One of the pillars broke and the platform (on which they were seated) crashed and Giacopone's wife lay among other casualties. Shocked at the tragedy that happened to such a beauty onlookers ran to her assistance. To case her, they removed her over-clothes and saw that she was wearing a rough sack-cloth as her undergarment close to her 'smooth white skin'.

      The rough underclothe, possibly was worn to give a grace to her curves. Without that 'austere' dress within she could not have appeared so youthful, so attractive. This part of the poem gives the parable its significance. Similar to Giacopone's wife's garments the poetry should be radiant, beautiful outwardly. But more important is the inside. Beneath the outwardly beauty of the poem, there should be deep thought, and austere seriousness 'hidden' in it.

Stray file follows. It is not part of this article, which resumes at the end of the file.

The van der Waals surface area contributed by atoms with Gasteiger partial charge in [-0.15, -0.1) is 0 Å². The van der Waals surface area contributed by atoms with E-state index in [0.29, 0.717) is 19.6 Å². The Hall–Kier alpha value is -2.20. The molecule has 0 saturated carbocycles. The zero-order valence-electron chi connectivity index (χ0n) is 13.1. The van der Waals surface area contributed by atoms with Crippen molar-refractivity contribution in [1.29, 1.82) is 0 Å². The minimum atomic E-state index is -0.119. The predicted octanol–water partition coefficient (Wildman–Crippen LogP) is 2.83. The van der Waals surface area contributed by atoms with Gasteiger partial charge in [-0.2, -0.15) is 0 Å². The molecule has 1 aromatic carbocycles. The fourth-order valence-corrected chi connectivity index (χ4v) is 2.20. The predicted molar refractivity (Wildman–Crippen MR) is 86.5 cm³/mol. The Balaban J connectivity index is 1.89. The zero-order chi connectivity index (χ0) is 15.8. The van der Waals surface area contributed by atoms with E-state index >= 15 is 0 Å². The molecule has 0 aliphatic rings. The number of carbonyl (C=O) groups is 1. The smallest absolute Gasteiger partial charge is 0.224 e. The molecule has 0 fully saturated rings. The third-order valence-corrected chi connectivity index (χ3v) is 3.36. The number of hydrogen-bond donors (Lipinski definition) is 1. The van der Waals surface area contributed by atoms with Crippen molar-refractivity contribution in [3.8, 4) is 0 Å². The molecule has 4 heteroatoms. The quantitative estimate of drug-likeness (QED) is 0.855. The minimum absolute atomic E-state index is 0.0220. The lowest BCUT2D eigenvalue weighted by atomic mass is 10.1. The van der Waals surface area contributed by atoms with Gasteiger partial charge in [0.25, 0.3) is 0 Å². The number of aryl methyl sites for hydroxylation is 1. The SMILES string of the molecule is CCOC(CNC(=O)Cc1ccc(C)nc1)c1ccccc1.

3. Such poets ... austerity within. Line. 12-14

      Here Arnold indulges into didacticism and almost dictates to the poets how they should write poetry.

      Arnold wants the poetical Muse (poetry) of the poets to be beautiful and radiant outside as Giacopone's bride. But inside, just like the rough undergarment of the Italian Signora, poetry should have seriousness of thought and an austerity of diction and images.

      The last triplet weighs heavy with meaning. By 'hidden ground' the poet hints that serious thoughts and austerity of style may not be attractive to the average reader. To make a poem palatable to them the outward adornment and radiance are needed. Under that sugar coating there must be the austerity. It is interesting to note that Arnold pleads for classical perfection of 'form' in poetry in a subtle way. The rough sack cloth undergarment of Giacopone's wife gives 'form' to her body. Like that austere poetry should give importance to the 'form' of the poem. However as 'thought also is mentioned, we have to conclude that what Arnold " wants is a harmonious blending of content and form in great poetry.